Organising the office Christmas party is a mixed blessing, to say the least. While some people love it, most will find it more than a little daunting.
The budget will be too tight; any seating plan will be impossible. Somebody will complain about the food, and someone else will drink the bar dry. Whatever goes wrong, you'll be squarely in the line of fire.
So what are the biggest pitfalls to look out for - and how do you get it right?
"The CEO threw an evening holiday party at his house, and gave me a half day off to shop for food and drinks, set everything up, and decorate. I did my best but since I was a billing coordinator, not a party planner, it looked a little... askew."
Sort out the guest list
"Since it was written on the master calendar and discussed several times in front of us, the other temps and I assumed everyone was invited. Come the day of the lunch, all of a sudden the regular staff stopped talking to the temps, avoided eye contact and kept whispering amongst themselves. Turns out the temps were NOT invited to their lunch, but no one had the guts to tell us. At lunchtime, the regular staff literally snuck out of the office!"
Manage your budget
"This year's Xmas party was $35 a ticket, no meal included and a mandatory Secret Santa gift of at least $25 worth. So $60 to spend time with my coworkers.... Hmmmmm yeah didn't end up going."
How you allocate your budget will depend on everything from the capacity and attractiveness of your office to how much the MD is likely to drink. But do remember to keep a little bit back for any last-minute emergencies.
Pick the right venue
"My colleagues got swiftly, incoherently drunk to escape the awful endless tedium of the cheerless, dim church hall set with banks of trestle tables decorated with Father Christmas paper tablecloths, with five limp balloons bobbing in the draught, under a thin straggle of tinsel forlornly dangling from the roof."
There's no doubt that the right venue can transform an occasion - but the chances are that your budget won't quite stretch to a Park Lane hotel.
If you absolutely have to, you can have the party inside the office. But you'll need to put in a lot of work in terms of decorations and lighting if you don't want things to be too sad.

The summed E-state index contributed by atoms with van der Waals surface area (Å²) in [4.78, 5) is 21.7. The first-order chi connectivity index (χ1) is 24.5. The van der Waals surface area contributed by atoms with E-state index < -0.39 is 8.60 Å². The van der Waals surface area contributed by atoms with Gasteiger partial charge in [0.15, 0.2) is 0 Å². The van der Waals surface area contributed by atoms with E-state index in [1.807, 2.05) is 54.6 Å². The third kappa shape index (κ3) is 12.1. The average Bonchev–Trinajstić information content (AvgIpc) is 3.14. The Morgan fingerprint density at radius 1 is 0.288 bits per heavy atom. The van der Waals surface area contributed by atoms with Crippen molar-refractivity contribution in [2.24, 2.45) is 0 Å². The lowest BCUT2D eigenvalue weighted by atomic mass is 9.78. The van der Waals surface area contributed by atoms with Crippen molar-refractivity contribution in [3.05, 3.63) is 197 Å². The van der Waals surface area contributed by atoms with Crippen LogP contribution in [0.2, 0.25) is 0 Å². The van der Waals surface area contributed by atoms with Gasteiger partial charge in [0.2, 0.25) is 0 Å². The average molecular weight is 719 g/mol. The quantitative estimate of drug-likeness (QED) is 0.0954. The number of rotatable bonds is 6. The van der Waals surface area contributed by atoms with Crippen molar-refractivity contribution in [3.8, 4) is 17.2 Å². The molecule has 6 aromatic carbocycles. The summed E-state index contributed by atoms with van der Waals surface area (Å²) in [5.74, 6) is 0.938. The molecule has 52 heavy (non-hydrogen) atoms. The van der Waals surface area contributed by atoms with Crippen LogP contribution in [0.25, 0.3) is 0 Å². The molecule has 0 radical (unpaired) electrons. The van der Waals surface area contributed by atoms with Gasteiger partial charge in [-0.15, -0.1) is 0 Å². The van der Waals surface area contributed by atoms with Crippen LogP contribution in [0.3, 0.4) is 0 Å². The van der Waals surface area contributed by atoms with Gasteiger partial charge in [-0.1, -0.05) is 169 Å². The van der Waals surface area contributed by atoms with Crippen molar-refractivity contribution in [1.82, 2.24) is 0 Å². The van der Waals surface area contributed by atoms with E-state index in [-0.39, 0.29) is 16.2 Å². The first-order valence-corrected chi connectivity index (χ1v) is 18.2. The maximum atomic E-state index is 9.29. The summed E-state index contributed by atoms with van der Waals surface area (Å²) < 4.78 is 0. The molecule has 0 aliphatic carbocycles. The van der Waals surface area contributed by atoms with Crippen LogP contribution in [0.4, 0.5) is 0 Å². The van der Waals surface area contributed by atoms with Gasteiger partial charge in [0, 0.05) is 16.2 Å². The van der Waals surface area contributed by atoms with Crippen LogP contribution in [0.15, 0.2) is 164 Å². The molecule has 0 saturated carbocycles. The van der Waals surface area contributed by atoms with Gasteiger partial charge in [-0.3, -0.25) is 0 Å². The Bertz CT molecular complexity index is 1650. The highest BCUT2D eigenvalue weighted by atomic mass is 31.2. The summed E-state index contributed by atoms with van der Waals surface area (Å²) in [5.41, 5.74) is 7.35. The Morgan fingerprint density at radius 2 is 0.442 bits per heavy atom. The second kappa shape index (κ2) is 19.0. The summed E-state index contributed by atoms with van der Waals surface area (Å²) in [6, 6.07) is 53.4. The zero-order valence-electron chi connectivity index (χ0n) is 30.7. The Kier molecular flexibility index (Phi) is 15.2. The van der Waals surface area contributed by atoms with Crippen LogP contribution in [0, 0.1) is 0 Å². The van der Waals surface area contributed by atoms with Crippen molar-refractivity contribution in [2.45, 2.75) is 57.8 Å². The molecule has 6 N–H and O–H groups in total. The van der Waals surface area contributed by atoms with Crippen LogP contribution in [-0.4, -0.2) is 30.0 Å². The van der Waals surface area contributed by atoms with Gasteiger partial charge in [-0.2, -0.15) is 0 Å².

Better is a local restaurant, or for a larger group a hotel, which should offer you a private room with a meal for a fixed price per head. But think laterally: these days, everywhere from museums to zoos can offer party facilities.
Food and drink
"A place that I worked at about 8 years ago had a huge party. One of the managers brought brownies and the director of operations (let's call him Jack) was the first to try them as we were setting up the food table. About half an hour later, as we were finishing up, Jack starts giggling and talking about how tall he feels. The guy that brought the brownies grabbed the wrong plate as he left the house and accidentally brought pot brownies."
Unless you've got a really big budget, it's probably best to keep the food basic. If you're using the office or just hiring a room, a local Indian or Italian restaurant could fit the bill cheaply.
And it's worth noting here that the most disliked feature of an office Christmas party is often the pay bar. If nothing else, at least try to budget for one free drink per head.
"Between the dinner and dancing they had karaoke. Not volunteer karaoke, though, and this was before karaoke machines were available. Several small groups of people were coerced into going up and singing, handed the words to the songs printed on paper and made to sing a capella in front of the entire room. It was so painful to watch their embarrassment."
Avoid motivational speeches, passive-aggressive 'humorous' award ceremonies and 'sexy' party games.